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Review
Dual antiplatelet therapy for secondary prevention of coronary artery disease
  1. Sophie Degrauwe1,
  2. Thomas Pilgrim2,
  3. Adel Aminian3,
  4. Stephane Noble4,
  5. Pascal Meier4 and
  6. Juan F Iglesias1
  1. 1Department of Cardiology, Lausanne University Hospital, Lausanne, Switzerland
  2. 2Department of Cardiology, Bern University Hospital, Bern, Switzerland
  3. 3Division of Cardiology, Charleroi University Hospital, Charleroi, Belgium
  4. 4Division of Cardiology, Geneva University Hospital, Geneva, Switzerland
  1. Correspondence to Dr Juan F Iglesias; juan.fernando.iglesias{at}gmail.com

Abstract

Dual antiplatelet therapy (DAPT) combining aspirin and a P2Y12 receptor inhibitor has been consistently shown to reduce recurrent major adverse cardiovascular events (MACE) in patients with acute coronary syndrome (ACS) or undergoing percutaneous coronary intervention (PCI) for stable coronary artery disease (CAD) compared with aspirin monotherapy, but at the expense of an increased risk of major bleeding. Nevertheless, the optimal duration of DAPT for secondary prevention of CAD remains uncertain, owing to the conflicting results of several large randomised trials. Among patients with stable CAD undergoing PCI with drug-eluting stents (DES), shorter durations of DAPT (3–6 months) were shown non-inferior to 12 or 24 months duration with respect to MACE, but reduced the rates of major bleeding. Contrariwise, prolonged DAPT durations (18–48 months) reduced the incidence of myocardial infarction and stent thrombosis, but at a cost of an increased risk of major bleeding and all-cause mortality. Until more evidence becomes available, the choice of optimal DAPT regimen and duration for patients with CAD requires a tailored approach based on the patient clinical presentation, baseline risk profile and management strategy. Future studies are however needed to identify patients who may derive benefit from shortened or extended DAPT courses for secondary prevention of CAD based on their individual ischaemic and bleeding risk. Based on limited evidence, 12 months duration of DAPT is currently recommended in patients with ACS irrespective of their management strategy, but large ongoing randomised trials are currently assessing the efficacy and safety of a short-term DAPT strategy (3–6 months) for patients with ACS undergoing PCI with newer generation DES. Finally, several ongoing, large-scale, randomised trials are challenging the current concept of DAPT by investigating P2Y12 receptor inhibitors as single antiplatelet therapy and may potentially shift the paradigm of antiplatelet therapy after PCI in the near future. This article provides a contemporary state-of-the-art review of the current evidence on DAPT for secondary prevention of patients with CAD and its future perspectives.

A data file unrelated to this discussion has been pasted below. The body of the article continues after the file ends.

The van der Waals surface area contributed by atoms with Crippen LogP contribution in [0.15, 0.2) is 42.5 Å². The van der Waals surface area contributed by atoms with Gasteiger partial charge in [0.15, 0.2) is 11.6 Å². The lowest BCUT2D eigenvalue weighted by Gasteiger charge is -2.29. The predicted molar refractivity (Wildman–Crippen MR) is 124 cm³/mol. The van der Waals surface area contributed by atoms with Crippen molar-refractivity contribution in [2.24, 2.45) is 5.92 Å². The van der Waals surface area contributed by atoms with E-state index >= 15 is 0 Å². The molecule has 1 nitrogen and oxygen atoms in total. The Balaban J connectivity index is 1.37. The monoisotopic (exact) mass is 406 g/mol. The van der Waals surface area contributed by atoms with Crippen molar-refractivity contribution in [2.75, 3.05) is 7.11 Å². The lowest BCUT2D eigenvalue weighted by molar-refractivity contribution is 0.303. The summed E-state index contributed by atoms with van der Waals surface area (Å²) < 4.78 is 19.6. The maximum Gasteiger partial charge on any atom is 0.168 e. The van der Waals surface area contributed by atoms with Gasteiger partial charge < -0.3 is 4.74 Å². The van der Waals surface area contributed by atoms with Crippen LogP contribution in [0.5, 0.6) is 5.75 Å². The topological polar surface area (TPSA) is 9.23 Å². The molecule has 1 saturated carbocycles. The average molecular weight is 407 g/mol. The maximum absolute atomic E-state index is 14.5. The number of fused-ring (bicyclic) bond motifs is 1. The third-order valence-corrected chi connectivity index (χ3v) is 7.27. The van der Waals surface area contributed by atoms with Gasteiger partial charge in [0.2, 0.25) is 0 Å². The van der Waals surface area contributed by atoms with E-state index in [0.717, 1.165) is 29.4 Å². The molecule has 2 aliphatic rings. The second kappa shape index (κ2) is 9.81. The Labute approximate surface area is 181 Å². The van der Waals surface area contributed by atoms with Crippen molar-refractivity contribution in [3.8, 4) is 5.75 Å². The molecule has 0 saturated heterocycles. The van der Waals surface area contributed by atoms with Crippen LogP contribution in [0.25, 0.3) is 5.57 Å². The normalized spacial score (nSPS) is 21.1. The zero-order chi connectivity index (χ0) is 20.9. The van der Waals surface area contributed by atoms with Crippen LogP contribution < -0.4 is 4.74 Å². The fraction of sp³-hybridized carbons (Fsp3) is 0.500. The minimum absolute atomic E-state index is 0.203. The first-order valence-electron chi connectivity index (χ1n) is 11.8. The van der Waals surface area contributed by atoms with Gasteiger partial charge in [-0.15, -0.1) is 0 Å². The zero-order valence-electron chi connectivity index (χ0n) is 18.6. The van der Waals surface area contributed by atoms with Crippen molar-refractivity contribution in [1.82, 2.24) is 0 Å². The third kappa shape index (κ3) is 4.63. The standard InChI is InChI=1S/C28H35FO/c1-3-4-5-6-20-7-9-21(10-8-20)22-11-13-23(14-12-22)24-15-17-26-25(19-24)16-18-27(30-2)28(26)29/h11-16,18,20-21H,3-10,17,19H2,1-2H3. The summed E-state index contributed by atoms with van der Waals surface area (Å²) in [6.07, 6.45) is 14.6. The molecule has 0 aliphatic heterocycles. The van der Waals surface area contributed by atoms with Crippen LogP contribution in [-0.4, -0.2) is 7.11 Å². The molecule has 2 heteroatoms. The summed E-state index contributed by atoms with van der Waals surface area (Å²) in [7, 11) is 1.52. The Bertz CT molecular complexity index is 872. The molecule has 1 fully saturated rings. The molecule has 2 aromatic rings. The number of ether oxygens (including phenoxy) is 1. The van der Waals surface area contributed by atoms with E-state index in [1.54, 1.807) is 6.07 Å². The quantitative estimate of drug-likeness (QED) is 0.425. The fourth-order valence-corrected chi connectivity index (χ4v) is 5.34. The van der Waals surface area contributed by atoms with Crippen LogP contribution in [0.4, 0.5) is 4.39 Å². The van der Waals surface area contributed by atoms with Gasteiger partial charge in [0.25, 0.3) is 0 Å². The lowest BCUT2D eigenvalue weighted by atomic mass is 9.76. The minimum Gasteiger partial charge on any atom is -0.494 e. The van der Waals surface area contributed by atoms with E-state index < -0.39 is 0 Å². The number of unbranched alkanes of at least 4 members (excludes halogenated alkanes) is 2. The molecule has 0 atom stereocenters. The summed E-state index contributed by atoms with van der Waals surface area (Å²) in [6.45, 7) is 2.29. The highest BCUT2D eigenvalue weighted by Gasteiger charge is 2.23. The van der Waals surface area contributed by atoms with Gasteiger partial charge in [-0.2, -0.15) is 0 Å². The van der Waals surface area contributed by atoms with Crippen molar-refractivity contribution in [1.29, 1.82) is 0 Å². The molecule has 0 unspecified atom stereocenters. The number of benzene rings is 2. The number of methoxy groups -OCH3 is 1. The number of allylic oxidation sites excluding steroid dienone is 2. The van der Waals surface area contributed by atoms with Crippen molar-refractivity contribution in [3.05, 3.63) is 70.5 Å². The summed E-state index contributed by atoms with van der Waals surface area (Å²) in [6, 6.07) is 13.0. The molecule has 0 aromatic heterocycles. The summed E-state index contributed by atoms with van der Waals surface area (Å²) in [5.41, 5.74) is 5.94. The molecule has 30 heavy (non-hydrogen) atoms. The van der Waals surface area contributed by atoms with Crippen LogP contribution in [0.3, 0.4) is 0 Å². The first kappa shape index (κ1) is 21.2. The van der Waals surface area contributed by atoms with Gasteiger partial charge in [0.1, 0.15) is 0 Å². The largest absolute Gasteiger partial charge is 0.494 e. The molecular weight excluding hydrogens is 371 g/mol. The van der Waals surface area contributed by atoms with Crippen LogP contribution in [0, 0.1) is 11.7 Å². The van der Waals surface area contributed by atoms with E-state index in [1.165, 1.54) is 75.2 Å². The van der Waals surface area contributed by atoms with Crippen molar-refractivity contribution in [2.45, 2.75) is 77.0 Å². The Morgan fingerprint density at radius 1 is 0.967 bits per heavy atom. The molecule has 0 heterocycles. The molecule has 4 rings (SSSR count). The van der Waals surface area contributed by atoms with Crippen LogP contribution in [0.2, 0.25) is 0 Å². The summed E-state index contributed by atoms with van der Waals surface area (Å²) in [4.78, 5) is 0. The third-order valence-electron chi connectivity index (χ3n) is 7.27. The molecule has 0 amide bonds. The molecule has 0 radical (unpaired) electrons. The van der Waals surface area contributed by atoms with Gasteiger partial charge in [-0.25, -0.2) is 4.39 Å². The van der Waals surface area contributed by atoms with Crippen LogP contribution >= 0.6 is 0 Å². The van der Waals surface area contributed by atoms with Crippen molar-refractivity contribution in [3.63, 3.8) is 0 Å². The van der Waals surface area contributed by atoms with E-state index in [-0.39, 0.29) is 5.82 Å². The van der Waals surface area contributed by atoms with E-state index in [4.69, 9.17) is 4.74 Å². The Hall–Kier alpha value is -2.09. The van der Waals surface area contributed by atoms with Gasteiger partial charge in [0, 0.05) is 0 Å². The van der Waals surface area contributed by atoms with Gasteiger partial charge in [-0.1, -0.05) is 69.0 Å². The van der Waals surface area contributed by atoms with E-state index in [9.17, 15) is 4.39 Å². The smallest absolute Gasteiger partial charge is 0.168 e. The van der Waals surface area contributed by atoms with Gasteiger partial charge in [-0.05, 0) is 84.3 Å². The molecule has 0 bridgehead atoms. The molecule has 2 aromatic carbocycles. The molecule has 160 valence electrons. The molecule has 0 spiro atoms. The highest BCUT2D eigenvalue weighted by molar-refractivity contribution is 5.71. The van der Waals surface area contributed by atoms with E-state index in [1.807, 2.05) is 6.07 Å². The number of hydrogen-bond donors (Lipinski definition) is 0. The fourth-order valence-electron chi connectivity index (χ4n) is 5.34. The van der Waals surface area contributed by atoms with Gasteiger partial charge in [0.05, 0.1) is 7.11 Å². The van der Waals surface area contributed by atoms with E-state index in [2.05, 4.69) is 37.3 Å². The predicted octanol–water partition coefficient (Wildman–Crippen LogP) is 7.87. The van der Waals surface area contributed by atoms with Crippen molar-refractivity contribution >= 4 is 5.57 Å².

• antiplatelet therapy
  • coronary artery disease

This is an Open Access article distributed in accordance with the Creative Commons Attribution Non Commercial (CC BY-NC 4.0) license, which permits others to distribute, remix, adapt, build upon this work non-commercially, and license their derivative works on different terms, provided the original work is properly cited and the use is non-commercial. See: http://creativecommons.org/licenses/by-nc/4.0/

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Footnotes

  • Contributors Dr JFI (corresponding author) attests that the coauthors have participated in the redaction of this manuscript.

  • Competing interests None declared.

  • Provenance and peer review Not commissioned; externally peer reviewed.

  • Data sharing statement There are no additional data available for this paper.

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